Winnipeg (bear)

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Harry Colebourne and Winnie.jpg
Harry Colebourn and Winnie, 1914
Other name(s)Winnie
SpeciesAmerican black bear
Ontario, Canada
Died12 May 1934 (aged 20)
London Zoo, London, England
Known forInspiration for Winnie-the-Pooh
OwnerHarry Colebourn
Named afterThe city of Winnipeg

Winnipeg, or Winnie, (1914 – 12 May 1934) was the name given to a female black bear that lived at London Zoo from 1915 until her death in 1934. Rescued by cavalry veterinarian Harry Colebourn, Winnie is best-remembered for inspiring A. A. Milne's character, Winnie-the-Pooh.

Upon the outbreak of World War I in August 1914, Lt. Harry Colebourn of The Fort Garry Horse, a Canadian cavalry regiment, volunteered his service. On 24 August, while en route to Valcartier to report to the Canadian Army Veterinary Corps (CAVC) as part of the Canadian Expeditionary Force, he purchased a young bear cub for $20 at a train stop in White River, Ontario.[1] The bear's mother was probably killed in the spring of 1914 when the cub was very young and could most easily have become socialized to humans. The name of the hunter who sold the bear and who presumably provided the bear's early socialization is undocumented. Colebourn named the bear "Winnipeg", "Winnie" for short, after his home city of Winnipeg, Manitoba.[2] Winnie accompanied him to Valcartier and all the way to England, becoming the mascot of the CAVC and a pet to the Second Canadian Infantry Brigade Headquarters. Before leaving for France, Colebourn left Winnie at London Zoo.[1]

Winnie's eventual destination was to have been the Assiniboine Park Zoo in Winnipeg, but at the end of the War, Colebourn decided to allow Winnie to remain at the London Zoo, where she was much loved for her playfulness and gentleness.[3] Among her fans was A. A. Milne's son Christopher Robin, who consequently changed the name of his own teddy bear from "Edward Bear" to "Winnie the Pooh", providing the inspiration for his father's stories about Winnie-the-Pooh.[4]

Winnipeg's skull was kept after her death in the Odontological Museum at the Royal College of Surgeons Hunterian Museum in London, and went on public display for the first time in 2015.[5]


Winnie-the-Bear statue in Assiniboine Park Zoo in Winnipeg, Manitoba, Canada

There are several statues and plaques commemorating the popular bear.[1] The London Zoo has 1981 statue of Winnie by sculptor Lorne McKean. A statue of Winnie and Colebourn together by sculptor William Epp stands in Assiniboine Park in Winnipeg, in the park's Nature Playground;[6] Epp's design is also seen in another statue at the London Zoo.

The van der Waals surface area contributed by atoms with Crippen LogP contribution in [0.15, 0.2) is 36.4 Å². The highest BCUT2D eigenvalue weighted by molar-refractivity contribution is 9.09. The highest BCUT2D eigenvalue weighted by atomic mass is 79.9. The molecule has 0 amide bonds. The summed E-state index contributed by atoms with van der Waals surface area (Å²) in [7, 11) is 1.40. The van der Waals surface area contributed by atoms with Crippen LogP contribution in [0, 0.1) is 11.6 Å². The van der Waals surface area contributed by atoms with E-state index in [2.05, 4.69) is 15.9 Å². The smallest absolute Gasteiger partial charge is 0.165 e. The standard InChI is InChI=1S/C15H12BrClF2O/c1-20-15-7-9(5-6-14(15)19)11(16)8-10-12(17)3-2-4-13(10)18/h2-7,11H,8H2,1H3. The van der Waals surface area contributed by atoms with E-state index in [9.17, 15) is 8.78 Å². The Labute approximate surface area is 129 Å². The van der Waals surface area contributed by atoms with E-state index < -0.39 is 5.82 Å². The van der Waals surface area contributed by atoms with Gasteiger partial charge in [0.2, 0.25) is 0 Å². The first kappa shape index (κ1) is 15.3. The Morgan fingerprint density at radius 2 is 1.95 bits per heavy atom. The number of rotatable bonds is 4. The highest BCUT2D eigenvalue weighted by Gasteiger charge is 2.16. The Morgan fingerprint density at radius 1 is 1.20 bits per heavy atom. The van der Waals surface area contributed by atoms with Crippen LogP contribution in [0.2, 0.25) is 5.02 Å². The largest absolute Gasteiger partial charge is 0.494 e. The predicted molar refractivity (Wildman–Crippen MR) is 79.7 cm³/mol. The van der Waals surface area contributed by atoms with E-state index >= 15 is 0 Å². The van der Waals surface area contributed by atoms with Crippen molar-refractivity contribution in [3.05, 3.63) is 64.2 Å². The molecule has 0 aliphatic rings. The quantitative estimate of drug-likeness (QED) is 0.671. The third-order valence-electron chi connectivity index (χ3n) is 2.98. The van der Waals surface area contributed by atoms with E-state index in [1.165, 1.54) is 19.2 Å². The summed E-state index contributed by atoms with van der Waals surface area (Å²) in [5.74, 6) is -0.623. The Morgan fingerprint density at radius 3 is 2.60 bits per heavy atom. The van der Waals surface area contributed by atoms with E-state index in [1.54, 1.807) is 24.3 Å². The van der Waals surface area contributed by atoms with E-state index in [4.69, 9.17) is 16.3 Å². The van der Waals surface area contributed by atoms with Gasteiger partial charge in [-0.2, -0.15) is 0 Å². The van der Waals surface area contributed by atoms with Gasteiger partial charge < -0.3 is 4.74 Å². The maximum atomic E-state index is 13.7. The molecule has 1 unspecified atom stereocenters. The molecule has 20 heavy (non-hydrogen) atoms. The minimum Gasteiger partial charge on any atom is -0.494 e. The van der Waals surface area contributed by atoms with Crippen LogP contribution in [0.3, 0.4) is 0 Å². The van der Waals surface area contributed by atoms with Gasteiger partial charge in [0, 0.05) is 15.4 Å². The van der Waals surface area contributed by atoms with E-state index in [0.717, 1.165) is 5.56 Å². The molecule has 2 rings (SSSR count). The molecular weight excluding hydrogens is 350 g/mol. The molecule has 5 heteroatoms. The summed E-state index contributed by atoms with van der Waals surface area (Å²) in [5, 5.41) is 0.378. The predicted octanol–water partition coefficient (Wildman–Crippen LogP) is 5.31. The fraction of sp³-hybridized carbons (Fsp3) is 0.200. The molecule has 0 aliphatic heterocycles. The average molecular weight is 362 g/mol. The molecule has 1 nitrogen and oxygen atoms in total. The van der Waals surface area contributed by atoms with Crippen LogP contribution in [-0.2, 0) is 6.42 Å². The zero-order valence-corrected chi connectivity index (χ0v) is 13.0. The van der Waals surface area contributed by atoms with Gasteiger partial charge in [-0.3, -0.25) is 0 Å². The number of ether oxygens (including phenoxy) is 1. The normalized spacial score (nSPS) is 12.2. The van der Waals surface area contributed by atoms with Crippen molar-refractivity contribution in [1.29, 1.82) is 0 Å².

In 1996, Canada Post issued "Winnie and Lieutenant Colebourn, White River, 1914" designed by Wai Poon with art direction by Anthony Van Bruggen and computer design by Marcelo Caetano. The 45¢ stamps are perforated 12.5 x 13 and were printed by Ashton-Potter Canada Limited.[7]

The story of Winnie the bear was portrayed in the 2004 movie A Bear Named Winnie starring Michael Fassbender as Colebourn and Bonkers, a 650-pound male American black bear, as the adult Winnie.[8][9][10] In 2011, Winnipeg author M.A. Appleby, whose father was a friend of Colebourn's son, wrote a children's book about the bear's life titled Winnie the Bear.[11]


See also[edit]


  1. ^ a b c "Lt. Harry Colebourn And Winnie-the-Bear". The Fort Garry Horse Museum and Archives. August 2000. Archived from the original on 12 February 2015. Retrieved 11 February 2015.
  2. ^ Shushkewich, Val (2005). The Real Winnie: A One-of-a-Kind Bear. Dundurn. ISBN 978-1-77070-439-8.
  3. ^ Brown, Gary (2013). The Bear Almanac, 2nd: A Comprehensive Guide to the Bears of the World. Lyons Press. p. 234. ISBN 978-0-7627-8806-4.
  4. ^ Brody, Paul (2014). In Which Milne's Life Is Told: A Biography of Winnie the Pooh Author A.A. Milne. BookCaps Study Guides. p. 25. ISBN 978-1-62917-204-0.
  5. ^ Coughlan, Sean The skull of the 'real' Winnie goes on display, at BBC News, 20 November 2015
  6. ^ "Statue of Winnie the Bear has new home". Winnipeg Free Press. 9 August 2012. Retrieved 9 August 2012.
  7. ^ "Winnie and Lieutenant Colebourn, White River, 1914". Canadian Postal Archives Database. Retrieved 11 February 2015.
  8. ^ Buchanan, Jason. "A Bear Named Winnie (2004)". New York Times. Retrieved 11 February 2015.
  9. ^ A Bear Named Winnie (official website),, accessed May 19, 2015.
  10. ^ Bonkers biography and filmography,, accessed May 19, 2015.
  11. ^ Vanderhart, Tessa (25 August 2013). "Winnie the Pooh story turns 99". Winnipeg Sun. Retrieved 11 February 2015.

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